I was instructed to head towards the Bay Bridge to get further East with the dying flood and hopefully line myself up to take the minor 1.3 ebb around Alcatraz and back to the Aquatic Park opening in the next few hours. However this is when things started going wrong due to the conditions. An Eastward wind picked up against the ebb which caused me to go nowhere and then a Northwest current was pushing me back towards Angel Island. My crew tried for 2 hours to get me out of the circle pattern to no avail and we didn’t know where or when conditions would change to make any Southward progress again. We just knew that I wasn’t getting anywhere. I swam in place for an hour on my Catalina swim towards the end which luckily in open ocean, I didn’t have any knowledge about what was really going on. Different story in the Bay where I know the landmarks and how far everything is from me. I knew I wasn’t going anywhere that entire time which was very frustrating. I could see the East side of Alcatraz but I couldn’t get to it.
You can see where I was going anywhere but South and actually heading back Northwest. 😦
After swimming for 9 hours and 15 minutes, we called it and I got back on Ribeye. I was really disappointed. Scott Tapley, my independent observer (co-founder of Monterey Bay Swimming Association and fellow Catalina observer; we observed 2 Catalina swims together for Kristine Buckley and Amy Gubser), said that my stroke looked great and that my stroke count didn’t decline at all during the swim. This was the longest I’d swam since my 17:25:48 Catalina Channel solo swim so it helped me know that I can still swim 9+ hours. A bonus is that I cramped something in my back 8 hours into a Catalina training swim and then pinched my right shoulder 8 or 9 hours into my actual Catalina Channel swim. Today my body feels fine aside from some weird soreness in my right rib cape which I’m still trying to figure out why. I’m just happy that my shoulders are good which means that I wasn’t overusing them in my stroke yesterday.
Just another day of me swimming in the shipping channel between Angel Island and Alcatraz.
I’m still struggling with taking this as a learning experience. I naturally focus on those last 2.5 / 3 miles that I didn’t do and not the 7 or 8 miles that I did swim. I was so close yet so far. I hate not finishing. I hate not reaching my goal. I think some people thought my goal was to make a “lollipop” shape and have been congratulating me which just makes me feel worse actually. They’re congratulating a failure even if they don’t realize it. I set out to swim from the club out and around Angel Island and back to the club with a criss-cross pattern and failed to do that. It sucks that it’s not because of the lack of my ability or training, which is the only thing I can control but that the conditions didn’t allow it. I successfully completed both Anacapa (12.4 miles) and Catalina (20.2 miles) on the first try and I can’t finish this one marathon swim in my aquatic front yard. WTF? It has been a battle the overcome my disappointment on not finishing the swim this time. I felt like I let a lot of people down, especially my crew who gave up a lot of sleep and a day to be with me on this swim. My friend Betty Jean helped make me realize that everyone on my crew also has a DNF (Did Not Finish) to their name. I’ve been on swims that the swimmer didn’t finish and I didn’t regret being there for them. My friend Robert said “The only way to not have DNFs in this sport is to choose easy s*** and that ain’t your style.” Very true. I’m grateful that I’ve got the support of such great friends to help pick me up when I’m feeling defeated like I have been since Saturday afternoon.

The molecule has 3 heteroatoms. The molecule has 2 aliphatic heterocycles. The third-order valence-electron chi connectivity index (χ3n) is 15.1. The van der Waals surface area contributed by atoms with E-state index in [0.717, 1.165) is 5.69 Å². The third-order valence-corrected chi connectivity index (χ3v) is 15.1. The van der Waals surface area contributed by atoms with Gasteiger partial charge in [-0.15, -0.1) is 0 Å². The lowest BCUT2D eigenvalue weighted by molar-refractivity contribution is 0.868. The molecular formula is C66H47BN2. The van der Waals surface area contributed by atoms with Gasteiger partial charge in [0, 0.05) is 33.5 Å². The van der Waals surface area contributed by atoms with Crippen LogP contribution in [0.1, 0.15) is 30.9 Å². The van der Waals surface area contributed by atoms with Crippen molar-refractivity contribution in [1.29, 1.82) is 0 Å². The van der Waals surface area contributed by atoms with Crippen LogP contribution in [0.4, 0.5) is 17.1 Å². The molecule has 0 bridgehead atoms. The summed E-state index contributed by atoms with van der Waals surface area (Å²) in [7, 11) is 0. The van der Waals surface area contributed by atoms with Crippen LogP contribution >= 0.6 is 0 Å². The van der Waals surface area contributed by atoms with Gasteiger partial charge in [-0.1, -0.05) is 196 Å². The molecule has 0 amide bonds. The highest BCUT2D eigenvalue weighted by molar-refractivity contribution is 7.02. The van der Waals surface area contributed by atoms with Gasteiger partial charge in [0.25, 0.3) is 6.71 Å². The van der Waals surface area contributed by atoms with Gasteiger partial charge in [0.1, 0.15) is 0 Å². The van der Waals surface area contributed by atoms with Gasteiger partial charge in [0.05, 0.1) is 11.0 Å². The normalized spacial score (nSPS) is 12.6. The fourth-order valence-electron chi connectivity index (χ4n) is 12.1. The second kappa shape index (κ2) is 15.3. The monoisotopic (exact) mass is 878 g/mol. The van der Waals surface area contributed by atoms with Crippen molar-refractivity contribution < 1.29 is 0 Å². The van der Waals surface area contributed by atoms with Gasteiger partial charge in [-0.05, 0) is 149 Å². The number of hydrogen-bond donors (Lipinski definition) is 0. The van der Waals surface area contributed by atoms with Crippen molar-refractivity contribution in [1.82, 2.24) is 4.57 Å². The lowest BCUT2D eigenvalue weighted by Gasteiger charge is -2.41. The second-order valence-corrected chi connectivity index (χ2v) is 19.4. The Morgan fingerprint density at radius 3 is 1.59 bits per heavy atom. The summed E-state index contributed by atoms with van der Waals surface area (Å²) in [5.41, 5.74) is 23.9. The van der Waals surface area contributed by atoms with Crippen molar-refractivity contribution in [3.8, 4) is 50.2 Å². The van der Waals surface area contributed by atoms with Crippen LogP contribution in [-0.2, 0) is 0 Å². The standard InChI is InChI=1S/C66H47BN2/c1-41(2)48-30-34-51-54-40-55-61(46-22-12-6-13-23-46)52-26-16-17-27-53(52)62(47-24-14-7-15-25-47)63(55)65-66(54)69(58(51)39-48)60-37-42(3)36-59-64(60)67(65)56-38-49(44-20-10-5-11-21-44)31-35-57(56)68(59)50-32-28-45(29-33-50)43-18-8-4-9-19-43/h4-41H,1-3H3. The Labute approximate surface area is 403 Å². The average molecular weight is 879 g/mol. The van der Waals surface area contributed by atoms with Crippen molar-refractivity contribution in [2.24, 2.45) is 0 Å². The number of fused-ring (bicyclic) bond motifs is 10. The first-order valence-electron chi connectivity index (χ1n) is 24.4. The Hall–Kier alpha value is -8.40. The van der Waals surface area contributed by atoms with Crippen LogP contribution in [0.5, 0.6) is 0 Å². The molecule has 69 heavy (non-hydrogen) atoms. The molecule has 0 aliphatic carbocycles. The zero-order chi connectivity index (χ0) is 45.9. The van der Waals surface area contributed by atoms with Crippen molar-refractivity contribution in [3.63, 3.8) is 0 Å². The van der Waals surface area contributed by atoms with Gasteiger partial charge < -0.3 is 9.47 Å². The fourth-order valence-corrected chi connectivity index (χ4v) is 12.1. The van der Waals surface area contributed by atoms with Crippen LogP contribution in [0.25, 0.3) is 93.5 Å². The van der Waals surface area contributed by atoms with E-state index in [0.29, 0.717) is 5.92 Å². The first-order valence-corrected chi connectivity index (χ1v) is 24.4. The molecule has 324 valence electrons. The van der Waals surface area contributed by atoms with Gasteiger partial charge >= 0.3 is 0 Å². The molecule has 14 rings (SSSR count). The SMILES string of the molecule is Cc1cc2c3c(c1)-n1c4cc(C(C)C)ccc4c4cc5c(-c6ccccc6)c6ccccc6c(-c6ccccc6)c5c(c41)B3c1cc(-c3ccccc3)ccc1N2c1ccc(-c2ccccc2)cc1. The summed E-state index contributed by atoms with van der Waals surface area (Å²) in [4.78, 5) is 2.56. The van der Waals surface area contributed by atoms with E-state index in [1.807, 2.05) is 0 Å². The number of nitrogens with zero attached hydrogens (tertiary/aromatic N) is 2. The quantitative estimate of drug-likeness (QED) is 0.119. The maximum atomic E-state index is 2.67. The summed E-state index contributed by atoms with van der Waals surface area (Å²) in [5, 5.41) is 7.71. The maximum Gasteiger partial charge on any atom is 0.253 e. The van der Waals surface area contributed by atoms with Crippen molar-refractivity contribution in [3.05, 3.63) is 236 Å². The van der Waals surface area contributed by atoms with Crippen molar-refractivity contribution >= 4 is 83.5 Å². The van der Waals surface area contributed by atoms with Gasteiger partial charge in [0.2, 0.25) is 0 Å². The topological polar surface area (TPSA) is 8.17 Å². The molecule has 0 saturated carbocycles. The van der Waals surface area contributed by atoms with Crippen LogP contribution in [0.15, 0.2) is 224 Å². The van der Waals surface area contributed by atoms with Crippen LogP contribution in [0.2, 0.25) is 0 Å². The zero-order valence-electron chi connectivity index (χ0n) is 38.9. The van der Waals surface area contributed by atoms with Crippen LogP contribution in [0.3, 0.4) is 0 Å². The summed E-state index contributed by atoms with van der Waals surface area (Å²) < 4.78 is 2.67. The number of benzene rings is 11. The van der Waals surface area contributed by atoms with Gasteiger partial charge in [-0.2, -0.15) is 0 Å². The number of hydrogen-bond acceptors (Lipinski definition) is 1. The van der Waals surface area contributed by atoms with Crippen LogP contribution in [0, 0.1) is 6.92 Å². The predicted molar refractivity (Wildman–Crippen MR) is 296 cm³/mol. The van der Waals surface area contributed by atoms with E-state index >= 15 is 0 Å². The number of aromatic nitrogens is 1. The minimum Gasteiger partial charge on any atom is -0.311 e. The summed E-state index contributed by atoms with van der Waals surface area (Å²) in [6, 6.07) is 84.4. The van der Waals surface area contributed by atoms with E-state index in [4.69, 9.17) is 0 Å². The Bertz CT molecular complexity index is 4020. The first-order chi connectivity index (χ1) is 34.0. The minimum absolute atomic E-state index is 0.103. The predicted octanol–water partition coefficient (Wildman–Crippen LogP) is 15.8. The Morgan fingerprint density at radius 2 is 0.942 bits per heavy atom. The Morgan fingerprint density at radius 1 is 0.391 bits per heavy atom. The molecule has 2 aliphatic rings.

I love how open water swimming gives you something different each time which is why it’s complete BS to say you “conquered” a body of water or swim route because you didn’t. You managed to get lucky with the right conditions that allowed you to cross. I know I can do this damn swim as I can do the mileage without question in that body of water. I just need the right conditions and it’ll help if the currents would read their charts too. I’m trying to take the good with the bad and how we can make the next attempt be successful.
Already picking dates with my crew for trying this again in 2018.
So close yet so far from making it back to Aquatic Park